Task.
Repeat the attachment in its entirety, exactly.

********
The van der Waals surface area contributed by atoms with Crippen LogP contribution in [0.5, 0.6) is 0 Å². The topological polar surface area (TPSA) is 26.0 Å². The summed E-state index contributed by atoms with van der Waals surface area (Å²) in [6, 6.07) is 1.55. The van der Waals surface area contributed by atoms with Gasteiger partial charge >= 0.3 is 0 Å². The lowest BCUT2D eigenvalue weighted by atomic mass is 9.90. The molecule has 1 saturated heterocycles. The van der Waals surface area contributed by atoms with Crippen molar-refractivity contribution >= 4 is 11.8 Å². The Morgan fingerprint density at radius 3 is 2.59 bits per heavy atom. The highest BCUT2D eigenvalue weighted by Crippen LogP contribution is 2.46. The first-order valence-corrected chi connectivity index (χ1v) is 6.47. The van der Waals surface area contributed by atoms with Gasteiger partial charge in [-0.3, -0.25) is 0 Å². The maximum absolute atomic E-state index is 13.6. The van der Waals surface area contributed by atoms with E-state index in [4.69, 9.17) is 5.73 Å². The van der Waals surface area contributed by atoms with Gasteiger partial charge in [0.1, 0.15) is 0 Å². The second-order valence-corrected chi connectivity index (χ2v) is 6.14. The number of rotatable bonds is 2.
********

The van der Waals surface area contributed by atoms with Crippen LogP contribution in [0.5, 0.6) is 0 Å². The topological polar surface area (TPSA) is 26.0 Å². The summed E-state index contributed by atoms with van der Waals surface area (Å²) in [6, 6.07) is 1.55. The van der Waals surface area contributed by atoms with Gasteiger partial charge >= 0.3 is 0 Å². The lowest BCUT2D eigenvalue weighted by atomic mass is 9.90. The molecule has 1 saturated heterocycles. The van der Waals surface area contributed by atoms with Crippen molar-refractivity contribution >= 4 is 11.8 Å². The Morgan fingerprint density at radius 3 is 2.59 bits per heavy atom. The highest BCUT2D eigenvalue weighted by Crippen LogP contribution is 2.46. The first-order valence-corrected chi connectivity index (χ1v) is 6.47. The van der Waals surface area contributed by atoms with Gasteiger partial charge in [-0.3, -0.25) is 0 Å². The maximum absolute atomic E-state index is 13.6. The van der Waals surface area contributed by atoms with E-state index in [4.69, 9.17) is 5.73 Å². The van der Waals surface area contributed by atoms with Gasteiger partial charge in [0.1, 0.15) is 0 Å². The second-order valence-corrected chi connectivity index (χ2v) is 6.14. The number of rotatable bonds is 2.